Jump to content

Peter T Chattaway

  • Content Count

  • Joined

  • Last visited

Everything posted by Peter T Chattaway

  1. Peter T Chattaway


    I mentioned on Facebook the other day that the makers of Rocketman must be looking at Bohemian Rhapsody's enormous success (over $800 million worldwide! multiple Oscar nominations including Best Actor -- which it could very easily win -- and Best Picture!) and feeling both envious and optimistic about what that film's success could mean for their own film's prospects: Apparently there's an audience out there for 1970s-set British pop-star biopics with LGBT content! Then a friend of mine pointed out that Rocketman is also directed by Dexter Fletcher, the guy who finished directing Bohemian Rhapsody after Bryan Singer ankled the project. So, whoa.
  2. And the winners are... Crazy Rich Asians, The Favourite and Black Panther, the latter two of which are nominated for the Oscar.
  3. Peter T Chattaway


    Aren Bergstrom wrote: : Furthermore, no film has ever been as popular with international audiences. It kind of gave birth to the notion that you should care about the international marketplace as much as a domestic. Oh, I wouldn't say that that notion started with *this* film. Just within James Cameron's filmography, Titanic was the first movie ever to gross over a billion dollars overseas (double what it made in North America), and that was 12 years *before* Avatar.
  4. J.A.A. Purves wrote: : Coming from my evangelical background, the differences between Catholicism and Orthodoxy appeared to be very small compared to the differences between Protestantism and Catholicism/Orthodoxy. Our landing in the Catholic Church probably mostly has to do with our being persuaded by Newman's work on the development of doctrine and our understanding of the doctrine of the universal visible Church. Catholicism and Orthodoxy certainly overlap with each other and *not* with Protestantism on a number of issues. Indeed, my path to Orthodoxy was cleared in many respects by the debates I had with SDG in this forum (and its predecessors) a decade and a half ago. The Orthodox certainly believe in a universal visible Church, though -- this came up in the catechism at my church just yesterday, when someone asked about the differences between Orthodoxy and Protestantism! (my priest grew up Plymouth Brethren) -- so I'm not sure how we'd be different from Catholicism on *that* front. : Put another way, Protestant/evangelical theology rejects salvation "as a process." Instead, salvation must be instantaneous upon the first moment of faith.  A fellow Protestant convert to Orthodoxy once described this as the "punctiliar" sensibility of Protestantism, and especially evangelicalism. I have also eavesdropped on e-mail exchanges between evangelical theologians on the fact that evangelicalism tends to emphasize "justification" *way* more than "sanctification" in its understanding of "salvation".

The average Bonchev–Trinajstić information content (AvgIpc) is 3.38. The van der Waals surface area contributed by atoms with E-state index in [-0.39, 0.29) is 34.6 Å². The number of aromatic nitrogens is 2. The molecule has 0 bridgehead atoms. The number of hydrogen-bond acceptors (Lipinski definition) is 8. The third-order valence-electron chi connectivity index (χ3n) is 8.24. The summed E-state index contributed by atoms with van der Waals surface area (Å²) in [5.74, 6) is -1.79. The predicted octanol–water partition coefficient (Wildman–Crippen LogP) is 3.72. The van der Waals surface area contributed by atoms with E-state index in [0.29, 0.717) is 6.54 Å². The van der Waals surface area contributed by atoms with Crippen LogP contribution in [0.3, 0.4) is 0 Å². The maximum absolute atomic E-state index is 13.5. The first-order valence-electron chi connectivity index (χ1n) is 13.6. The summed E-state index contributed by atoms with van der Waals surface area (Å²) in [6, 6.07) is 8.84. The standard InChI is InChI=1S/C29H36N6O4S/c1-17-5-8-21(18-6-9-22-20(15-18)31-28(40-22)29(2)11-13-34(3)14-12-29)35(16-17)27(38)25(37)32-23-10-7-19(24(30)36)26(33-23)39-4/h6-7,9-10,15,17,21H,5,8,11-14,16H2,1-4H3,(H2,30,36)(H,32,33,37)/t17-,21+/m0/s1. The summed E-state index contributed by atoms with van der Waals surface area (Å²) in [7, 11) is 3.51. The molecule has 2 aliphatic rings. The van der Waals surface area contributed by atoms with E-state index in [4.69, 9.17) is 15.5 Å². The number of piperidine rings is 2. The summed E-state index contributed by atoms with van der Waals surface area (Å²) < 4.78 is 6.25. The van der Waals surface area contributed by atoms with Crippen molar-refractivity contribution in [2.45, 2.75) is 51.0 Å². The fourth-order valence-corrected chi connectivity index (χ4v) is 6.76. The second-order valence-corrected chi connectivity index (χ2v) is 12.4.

5. And the winners are... Bohemian Rhapsody -- Musical, Dialogue/ADR A Quiet Place -- Effects/Foley Spider-Man: Into the Spider-Verse -- Music Underscore So, Bohemian Rhapsody and Spider-Man won everything they were nominated for, and A Quiet Place got one award as well. (Note: Bohemian Rhapsody also won the Cinema Audio Society award, which is equivalent to the Oscar for Sound *Mixing*, yesterday.)
  6. And the winner is... Spider-Man: Into the Spider-Verse! Which *also* won in the 'Music Underscore' category.
  7. And the winner is... Roma! Which wasn't listed here a month ago, but is now listed among the nominees on the MPSE website (and, notably, the title of that film is *not* italicized while all the others *are* italicized, which I assume has something to do with the fact that the title was added to the list sometime after I copied-and-pasted the list here). Anyway, Roma *was* apparently nominated after all, and tonight it won.
  8. And the winner is... a tie between Free Solo, which has an Oscar nomination, and They Shall Not Grow Old, which doesn't!
  9. And the winner is... Overwatch, which I think is a videogame...? Age of Sail won in the 'Special Venue' category, too.